It is the free energy that is chemically relevant, hence the entropy effects in mol­ecular crystals should not be neglected – and at present our knowledge of these is woefully sparse. X-ray structures are seldom studied below 100 K, and for comparison with ab initio calculations the results must be extrapolated to 0 K. Thermal vibrations of mol­ecules in a crystal are dependent on inter­molecular forces, as the vibrating particle must `climb' up the repulsive slope of the potential curve. (It is well-proven that in mol­ecular crystals, intra­molecular vibrations are insignificant compared with those of the mol­ecule as a whole.) Badenhoop & Weinhold (1997[Badenhoop, J. K. & Weinhold, F. (1997). J. Chem. Phys. 107, 5422-5432.]) suggested defining the `natural' van der Waals contact as the distance at which the steric repulsion becomes comparable to the ambient thermal energy kT (2.5 kJ mol−1), hence the van der Waals radius must be temperature dependent. This line of research was not developed, but it is obvious that variable-temperature structural studies of mol­ecular crystals can be a substantial help in mapping the inter­molecular inter­actions.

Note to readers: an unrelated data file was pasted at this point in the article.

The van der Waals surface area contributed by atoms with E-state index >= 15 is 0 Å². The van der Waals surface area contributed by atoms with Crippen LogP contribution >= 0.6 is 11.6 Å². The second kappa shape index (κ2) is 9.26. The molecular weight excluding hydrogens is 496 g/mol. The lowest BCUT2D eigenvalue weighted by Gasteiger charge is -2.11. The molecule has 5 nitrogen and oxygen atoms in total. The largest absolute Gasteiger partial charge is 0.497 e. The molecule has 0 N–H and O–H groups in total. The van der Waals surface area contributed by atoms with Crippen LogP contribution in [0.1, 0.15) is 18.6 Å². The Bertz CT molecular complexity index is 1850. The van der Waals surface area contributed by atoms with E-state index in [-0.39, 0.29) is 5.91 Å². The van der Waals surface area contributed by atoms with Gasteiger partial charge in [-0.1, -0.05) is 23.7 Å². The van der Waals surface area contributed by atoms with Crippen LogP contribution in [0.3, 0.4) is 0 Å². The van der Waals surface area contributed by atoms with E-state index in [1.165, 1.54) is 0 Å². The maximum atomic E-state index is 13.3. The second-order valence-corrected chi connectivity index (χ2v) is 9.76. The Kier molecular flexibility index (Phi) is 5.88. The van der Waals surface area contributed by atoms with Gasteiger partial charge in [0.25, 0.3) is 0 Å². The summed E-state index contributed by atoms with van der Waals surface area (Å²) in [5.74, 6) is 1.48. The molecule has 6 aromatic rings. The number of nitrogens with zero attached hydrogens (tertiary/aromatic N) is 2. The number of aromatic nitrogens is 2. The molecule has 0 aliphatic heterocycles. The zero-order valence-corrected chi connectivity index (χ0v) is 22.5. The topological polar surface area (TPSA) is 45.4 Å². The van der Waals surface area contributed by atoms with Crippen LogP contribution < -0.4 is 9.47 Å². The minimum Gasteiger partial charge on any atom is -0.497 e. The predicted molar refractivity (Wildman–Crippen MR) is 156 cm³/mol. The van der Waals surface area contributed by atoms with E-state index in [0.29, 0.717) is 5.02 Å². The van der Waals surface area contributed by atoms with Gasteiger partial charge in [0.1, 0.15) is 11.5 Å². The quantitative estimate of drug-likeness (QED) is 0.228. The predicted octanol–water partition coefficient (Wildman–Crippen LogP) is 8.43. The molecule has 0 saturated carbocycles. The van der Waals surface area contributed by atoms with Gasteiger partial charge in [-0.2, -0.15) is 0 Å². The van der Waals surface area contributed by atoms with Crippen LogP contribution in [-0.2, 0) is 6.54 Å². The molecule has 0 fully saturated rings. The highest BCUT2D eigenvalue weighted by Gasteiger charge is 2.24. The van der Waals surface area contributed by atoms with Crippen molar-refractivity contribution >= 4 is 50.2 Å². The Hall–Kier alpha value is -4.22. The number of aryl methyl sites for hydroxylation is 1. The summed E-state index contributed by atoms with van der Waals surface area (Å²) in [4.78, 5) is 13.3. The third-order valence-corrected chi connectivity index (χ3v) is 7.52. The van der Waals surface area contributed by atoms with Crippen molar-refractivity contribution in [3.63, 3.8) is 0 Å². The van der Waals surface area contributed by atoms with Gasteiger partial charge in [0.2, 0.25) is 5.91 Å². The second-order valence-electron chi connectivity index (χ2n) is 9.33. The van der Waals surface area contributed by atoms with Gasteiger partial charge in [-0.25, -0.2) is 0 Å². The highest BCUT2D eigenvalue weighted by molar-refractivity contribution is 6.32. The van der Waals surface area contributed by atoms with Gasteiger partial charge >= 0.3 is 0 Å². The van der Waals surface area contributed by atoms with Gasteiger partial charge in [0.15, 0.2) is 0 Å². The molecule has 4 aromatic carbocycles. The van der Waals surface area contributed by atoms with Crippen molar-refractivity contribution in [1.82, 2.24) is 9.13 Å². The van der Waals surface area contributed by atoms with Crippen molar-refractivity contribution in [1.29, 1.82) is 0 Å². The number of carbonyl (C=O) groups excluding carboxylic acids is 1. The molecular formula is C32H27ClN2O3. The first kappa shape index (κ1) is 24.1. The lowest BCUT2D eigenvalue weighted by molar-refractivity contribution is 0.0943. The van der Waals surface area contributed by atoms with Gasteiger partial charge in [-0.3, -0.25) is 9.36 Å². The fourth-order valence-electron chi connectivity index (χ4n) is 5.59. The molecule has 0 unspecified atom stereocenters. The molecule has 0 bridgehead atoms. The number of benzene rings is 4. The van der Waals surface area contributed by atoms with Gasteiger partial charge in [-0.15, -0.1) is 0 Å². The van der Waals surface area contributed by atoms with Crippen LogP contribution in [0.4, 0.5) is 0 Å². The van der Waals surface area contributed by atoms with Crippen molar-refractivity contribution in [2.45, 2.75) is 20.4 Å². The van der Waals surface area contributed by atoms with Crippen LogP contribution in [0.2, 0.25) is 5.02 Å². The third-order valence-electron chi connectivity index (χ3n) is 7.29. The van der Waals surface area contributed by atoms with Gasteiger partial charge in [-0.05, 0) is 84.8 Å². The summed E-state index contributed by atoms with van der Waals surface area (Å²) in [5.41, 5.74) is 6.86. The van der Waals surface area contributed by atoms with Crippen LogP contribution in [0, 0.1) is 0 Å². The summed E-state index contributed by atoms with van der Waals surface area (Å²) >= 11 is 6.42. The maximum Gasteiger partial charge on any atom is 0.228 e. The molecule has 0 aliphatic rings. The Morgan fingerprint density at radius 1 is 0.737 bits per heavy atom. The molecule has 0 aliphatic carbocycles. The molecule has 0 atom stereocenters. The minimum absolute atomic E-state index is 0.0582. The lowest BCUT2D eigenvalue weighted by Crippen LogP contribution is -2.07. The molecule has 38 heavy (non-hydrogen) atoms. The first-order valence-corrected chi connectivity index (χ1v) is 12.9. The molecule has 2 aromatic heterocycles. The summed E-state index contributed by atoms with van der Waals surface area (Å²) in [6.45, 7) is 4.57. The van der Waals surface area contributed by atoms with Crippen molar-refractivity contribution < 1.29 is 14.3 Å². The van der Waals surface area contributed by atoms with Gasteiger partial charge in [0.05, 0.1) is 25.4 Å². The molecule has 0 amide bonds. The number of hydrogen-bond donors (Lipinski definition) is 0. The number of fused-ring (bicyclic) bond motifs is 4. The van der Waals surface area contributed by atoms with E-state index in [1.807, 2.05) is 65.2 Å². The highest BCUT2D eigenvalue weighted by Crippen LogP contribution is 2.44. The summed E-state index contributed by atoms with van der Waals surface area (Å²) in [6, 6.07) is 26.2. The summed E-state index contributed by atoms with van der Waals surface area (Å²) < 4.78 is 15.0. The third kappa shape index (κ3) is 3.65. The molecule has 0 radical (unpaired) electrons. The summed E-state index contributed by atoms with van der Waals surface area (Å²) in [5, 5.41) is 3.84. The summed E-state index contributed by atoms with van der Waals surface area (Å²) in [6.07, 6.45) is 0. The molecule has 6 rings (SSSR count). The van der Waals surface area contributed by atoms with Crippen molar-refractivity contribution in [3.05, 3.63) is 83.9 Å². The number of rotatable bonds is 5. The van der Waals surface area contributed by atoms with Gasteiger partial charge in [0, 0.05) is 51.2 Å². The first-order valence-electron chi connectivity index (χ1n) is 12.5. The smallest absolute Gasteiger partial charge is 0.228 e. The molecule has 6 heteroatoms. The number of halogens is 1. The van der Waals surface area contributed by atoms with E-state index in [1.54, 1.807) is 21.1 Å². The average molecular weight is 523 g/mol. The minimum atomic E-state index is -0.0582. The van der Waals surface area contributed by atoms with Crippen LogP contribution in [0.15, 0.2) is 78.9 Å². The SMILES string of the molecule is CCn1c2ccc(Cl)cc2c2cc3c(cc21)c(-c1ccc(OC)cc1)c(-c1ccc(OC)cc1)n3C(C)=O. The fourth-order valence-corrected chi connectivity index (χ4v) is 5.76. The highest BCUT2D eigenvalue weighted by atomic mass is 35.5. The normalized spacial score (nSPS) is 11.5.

Much more illuminating, however, can be high-pressure studies of such crystals. Indeed, thermal expansion coefficients of organic crystals being of the order of 10 −4 K−1 (Hofmann, 2002[Hofmann, D. W. M. (2002). Acta Cryst. B58, 489-493.]), the volume variation over all practically available temperature ranges can be only a few per cent, whereas the highest compression of a mol­ecular crystal (solid H2) achieved so far, reduced its volume 15 times (Batsanov, 2018[Batsanov, S. S. (2018). Shock and Materials. Singapore: Springer Nature.]). Thus, Sikka (2007[Sikka, S. K. (2007). High. Press. Res. 27, 313-319.]) analysed the correlations of O—H and H⋯O distances in O—H⋯O hydrogen bonds under pressure, observing the same correlations as had been found at ambient conditions on various compounds – i.e. chemically and pressure-induced deformations are similar. It was also found that the double-well potential of a hydrogen bond is transformed into a single well under pressure. A neutron diffraction study of deuterated α-glycine up to 8.7 GPa (Shinozaki et al., 2018[Shinozaki, A., Komatsu, K., Kagi, H., Fujimoto, C., Machida, S., Sano-Furukawa, A. & Hattori, T. (2018). J. Chem. Phys. 148, 044507.]) showed non-uniform changes of hydrogen bonds on compression, with a large shrinking of bifurcated N—D⋯O and C—D⋯O bonds, while strong linear N—D⋯O bonds change little and in both senses, but in any case, Hirshfeld analysis revealed that the compression was due mainly to squeezing out of voids rather than shrinkage of these bonds. Fanetti et al. (2018[Fanetti, S., Citroni, M., Dziubek, K., Nobrega, M. M. & Bini, R. (2018). J. Phys. Condens. Matter, 30, 094001.]) analysed the role of (classical) hydrogen bonds under pressure, in favouring or hindering solid-state reactions (e.g. polymerization of aniline). In this case, shortening DA distances do mean stronger bonding, proven by Raman and IR spectra but, surprisingly, instead of lowering the activation energy, it stabilizes the system. This area is poorly understood and requires further research.